Still Life with Bread Crumbs by Anna Quindlen
No wonder she hadn’t been able to sleep. There had been bees in her brain, a whole hive, no honey.Anna Quindlen, Still Life with Bread Crumbs
Rebecca finds herself at a crossroads: career in a slump, forced to sublet her NY apartment, and her income non-existent. Still Life with Bread Crumbs follows her renewal of spirit, creativity, and love.
Rebecca’s own syntax was stiff and old-fashioned because, when she was growing up, her mother had made slang, even contractions, seem like obscenities. “Honey, dangle a participle every once in a while,” Dorthea has said to her one night in college, and Rebecca had flushed, embarrassed.Anna Quindlen, Still Life with Bread Crumbs
Why I recommend this book
Ms. Quindlen knows how to slice a piece of cake: just sweet enough and just clever enough to whet our appetites–and leave us salivating for more. Her inimitable style, shining with personality and charm, is more like listening to a friend tell a story rather than an anonymous author writing a work of fiction.
Several times, while reading Still Life, I realized I was smiling. Can’t wait to read more of her work!
But that’s for later (read the book and you will understand).
It was what had always made Rebecca feel loved when she was a child, the tone of excitement in her father’s nasal voice. When she had entered the dining room in the morning for breakfast his greeting suggested a visiting dignitary: “My beauty! Have some toast! Sonya! Marmalade for my princess!” Then she went to the office when she was eight and discovered for the first time that he spoke to everyone that way. “Irving! Good to see you!” he said to an acquaintance at the bank. “Ramona, my love!” he called to the waitress at the kosher deli, ordering corned beef as though he has just invented it and wanted to introduce it to the entire room. It made everyone like him, but it had disappointed Rebecca, to know she was not special in that way.Anna Quindlen, Still Life with Bread Crumbs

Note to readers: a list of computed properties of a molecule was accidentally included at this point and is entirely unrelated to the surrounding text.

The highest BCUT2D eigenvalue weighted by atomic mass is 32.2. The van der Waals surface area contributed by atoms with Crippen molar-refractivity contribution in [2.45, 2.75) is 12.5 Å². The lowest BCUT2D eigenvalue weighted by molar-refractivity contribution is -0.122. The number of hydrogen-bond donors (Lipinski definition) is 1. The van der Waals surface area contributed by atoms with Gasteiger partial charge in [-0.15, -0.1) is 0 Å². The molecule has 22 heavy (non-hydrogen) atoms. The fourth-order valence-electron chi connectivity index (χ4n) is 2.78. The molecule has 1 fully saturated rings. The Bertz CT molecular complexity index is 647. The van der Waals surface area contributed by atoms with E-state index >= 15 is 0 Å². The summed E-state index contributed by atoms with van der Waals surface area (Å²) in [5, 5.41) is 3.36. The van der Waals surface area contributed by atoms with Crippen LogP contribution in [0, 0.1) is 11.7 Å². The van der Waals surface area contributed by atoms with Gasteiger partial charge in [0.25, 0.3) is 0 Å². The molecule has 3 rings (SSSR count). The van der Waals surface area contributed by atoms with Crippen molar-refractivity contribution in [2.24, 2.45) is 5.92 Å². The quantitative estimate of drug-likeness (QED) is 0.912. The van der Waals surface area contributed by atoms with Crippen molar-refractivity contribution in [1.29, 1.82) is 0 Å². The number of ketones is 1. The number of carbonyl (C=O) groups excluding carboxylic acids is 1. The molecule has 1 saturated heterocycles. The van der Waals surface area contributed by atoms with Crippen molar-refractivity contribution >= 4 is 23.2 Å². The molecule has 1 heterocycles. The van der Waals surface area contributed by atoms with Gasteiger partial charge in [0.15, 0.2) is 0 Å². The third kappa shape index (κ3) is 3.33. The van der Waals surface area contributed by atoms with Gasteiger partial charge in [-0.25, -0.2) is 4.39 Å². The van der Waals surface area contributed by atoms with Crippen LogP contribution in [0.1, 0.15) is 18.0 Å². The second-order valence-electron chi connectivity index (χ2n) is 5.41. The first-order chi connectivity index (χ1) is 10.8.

Writing ideas inspired by this book
She kept telling herself that is was so much less expensive to live here: she hadn’t bought wine since Thanksgiving, and the two dresses she’d brought with her in case of—well, just in case—stood in the corner of her closet like guests who have come to the wrong party and are backing out the door.Anna Quindlen, Still Life with Bread Crumbs